“Think of your own shoe.”
After the dancing had gone on for some time, the princess told the wizard that another young man had come to seek her hand, and asked what she should think of next morning when he came up to the palace to guess her thoughts.
“Listen! I will tell you,” replied the wizard. “Choose something very easy and simple, and he will be less likely to think of it. Think of your own shoe; he will never guess that. Then you can have his head cut off. But, mind! don’t forget to bring me his eyes to-morrow night. I will have either them or your own. Remember our bargain!”
From the story “The Traveling Companions.”
Hans Andersen’s Fairy Tales.
By William Woodburn.
Illustrated by Gordon Robinson.
W. & R. Chambers, Limited: London & Edinburgh. 1917.
“HE SAW SOMETHING VERY DROLL WAS GOING ON.”
“And as he looked, the little black holes turned into bright black eyes; the bits of stems were changed to legs and arms and feet and sprawling little bodies, that rolled and twisted, and skipped and jumped, and twinkled and whirled in endless reels and jigs; in short, he saw a whole village of jolly little fairy folk at their revels.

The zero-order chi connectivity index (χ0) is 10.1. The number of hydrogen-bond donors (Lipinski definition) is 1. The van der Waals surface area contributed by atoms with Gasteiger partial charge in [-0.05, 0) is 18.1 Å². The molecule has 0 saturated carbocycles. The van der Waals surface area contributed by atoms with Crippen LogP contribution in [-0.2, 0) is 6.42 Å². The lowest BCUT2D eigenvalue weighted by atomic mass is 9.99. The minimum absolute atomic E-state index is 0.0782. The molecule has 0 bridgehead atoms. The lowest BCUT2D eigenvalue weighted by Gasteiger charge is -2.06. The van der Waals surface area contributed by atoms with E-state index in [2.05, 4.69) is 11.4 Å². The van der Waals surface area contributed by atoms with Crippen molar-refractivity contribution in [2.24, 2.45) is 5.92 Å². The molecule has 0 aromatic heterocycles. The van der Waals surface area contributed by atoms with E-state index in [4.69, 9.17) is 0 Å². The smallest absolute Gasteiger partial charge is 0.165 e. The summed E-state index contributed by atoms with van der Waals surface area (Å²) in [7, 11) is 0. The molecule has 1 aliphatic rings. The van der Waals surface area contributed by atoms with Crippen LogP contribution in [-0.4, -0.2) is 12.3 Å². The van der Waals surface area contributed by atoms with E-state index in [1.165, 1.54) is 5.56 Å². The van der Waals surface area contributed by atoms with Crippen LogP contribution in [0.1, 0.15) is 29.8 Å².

From the story “Nellie Ogg And Her Goats.”
Prattles For Our Boys and Girls.
Hurst & Co.: New York. 1912.
. . . “Where hast thou left Grethel?” “I led her by the rope, tied her to the rack, and scattered some grass for her.” “That was ill done, Hans; thou shouldst have cast friendly eyes on her.” “Never mind, will do better.”
Hans went into the stable, cut out all the calves’ and sheep’s eyes, and threw them in Grethels’ face.
Grimm’s Fairy Tales.
Translated from the German By Margaret Hunt.
Illustrated By John B. Gruelle.
Cupples and Leon Company: New York. Ca 1914.